Voices: Larson

Back in CONTROL!

Just when he thought he was out, Group Publisher and VP of Content, Keith Larson, is pulled back in. Check out "Wind-up," his new monthly column positioned as a final punctuation for CONTROL magazine.

Group Publisher Keith LarsonBy Keith Larson, Publisher

WHEN WALT Boyes, current editor-in-chief of Control, asked me to once again pen a regular column in this magazine, it was difficult not to think of Michael Corleone’s vain attempts to escape the underworld that had come to define him.

For me too, this writing marks a return to a world that I’d never really left. Long-time Control readers might remember my most recent columns as editor-in-chief, now some 10 years ago. During the intervening years, I’ve looked after the business side of this publishing pursuit, launched new magazines in other markets, and even briefly flirted with the competition.

But the world of process automation has always been my first love. It gets under your skin, and, as John Berra, now CEO of Emerson Process Management, once remarked to me: “There’s a relatively limited number of people who really care about this stuff.” Come to realize, I’m one of them.

The start of this new column, positioned as a final punctuation mark to the editorial pages of Control, seems a propitious opportunity to briefly benchmark the current state of our industry from my perspective, and to describe some of the trends and pressures I see driving it forward.

"Just when I thought that I was out,
they pull me back in!"

-- Al Pacino,
The Godfather III


From where I sit today, the most significant of these intertwined trends include the ongoing consolidation and globalization of the manufacturing industry (and of the automation suppliers that serve them); the movement upward of process automation innovation from process control and optimization to execution-level tasks; and the growing need (and ability) of the process automation community to package and extend the reach of its expertise.

Following the pattern of many maturing industries before us, I believe the manufacturing industry, as well as the supply side of the automation market, will continue to consolidate and stratify among an ever-smaller number of global multinationals and smaller niched and regional players. Including the historically discrete-oriented automation players, for instance, there now remain fewer than 10 global options at the platform/architecture level.

And, if history is any guide, that’s still too many. Think of the post-consolidation ERP market. Until rather recently, a panoply of best-of-breed companies focused on a variety of specialized tasks from demand forecasting to MRP. Today, best-of-breed at the ERP level has all but given way to the integrated offerings of SAP and a short list of rivals.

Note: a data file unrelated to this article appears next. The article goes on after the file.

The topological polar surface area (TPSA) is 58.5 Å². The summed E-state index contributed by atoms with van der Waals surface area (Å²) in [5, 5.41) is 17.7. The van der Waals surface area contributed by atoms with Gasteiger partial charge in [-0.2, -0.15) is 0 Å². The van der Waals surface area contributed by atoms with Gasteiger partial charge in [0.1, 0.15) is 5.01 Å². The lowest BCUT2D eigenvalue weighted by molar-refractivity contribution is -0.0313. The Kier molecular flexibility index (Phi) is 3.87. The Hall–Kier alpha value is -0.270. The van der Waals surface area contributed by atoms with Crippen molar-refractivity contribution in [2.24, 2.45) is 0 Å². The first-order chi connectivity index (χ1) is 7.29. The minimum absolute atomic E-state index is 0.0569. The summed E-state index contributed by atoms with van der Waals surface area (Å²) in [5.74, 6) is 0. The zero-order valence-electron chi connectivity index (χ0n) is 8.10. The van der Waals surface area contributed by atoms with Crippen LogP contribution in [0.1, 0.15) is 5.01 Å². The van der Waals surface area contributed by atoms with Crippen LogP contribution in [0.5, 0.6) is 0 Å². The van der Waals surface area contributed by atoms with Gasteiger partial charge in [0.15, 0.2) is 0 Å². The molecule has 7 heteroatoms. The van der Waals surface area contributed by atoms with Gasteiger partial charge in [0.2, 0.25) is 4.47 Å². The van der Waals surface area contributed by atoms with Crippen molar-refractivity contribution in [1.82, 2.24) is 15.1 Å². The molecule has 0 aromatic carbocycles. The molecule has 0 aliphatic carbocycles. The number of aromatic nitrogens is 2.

Further, when it comes to process automation, I believe the battle for platform dominance is poised to unfold not in process automation proper but around the tasks traditionally defined as part of the manufacturing execution space—the level of integration, control and coordination between ERP and plant-floor automation systems.

The fight for ERP is over, and any number of companies can do control. But the automation platform providers that will win the process industry’s allegiance in the longer term will be those that can finally and cost-effectively unify heterogeneous plant-floor control systems and, in turn, provide a means for maximizing economic productivity of manufacturing assets. Not temperatures or pressures, nor even utilization or availability metrics, the process industries need—and the winning platform suppliers will deliver—actionable measures of real-time economic performance. Nothing new here in principle, but feasibility may finally be poised to catch up with imagination.

Let me add that none of this systems focus is intended to minimize or understate the importance of ongoing innovation in the realm of field instrumentation. Wireless communications, for example, will make increasing numbers of measurements more cost-effective than ever before. But the ability to interpret and act on this new data based on its economic impact will be the ultimate differentiator.

Finally, any overview of the state of the process automation industry would be incomplete without acknowledging the graying of our ranks, especially in the U.S., as well as the overall decline of manufacturing both in terms of GDP and employment. Like farming before us, some of this is inevitable and a testament to the automation profession’s success in improving productivity. But, like farming, manufacturing must still be done—even if with fewer engineering resources. That means that the remaining engineering expertise needs to be better captured and retained, packaged and redistributed.

Ultimately, the means, opportunity and responsibility for capturing and leveraging that expertise will come to rest with our automation platform providers. Increasingly, we’ll rely on them to embed intelligence in field devices, package engineering expertise in the form of application software, and provide the means by which operating companies can capture and retain knowledge specifically germane to their operations.

As long as there is process manufacturing, the need for process automation will persist. But just how to best leverage the expertise of fewer process automation professionals over a broader array of manufacturing assets is the practical challenge—and opportunity.

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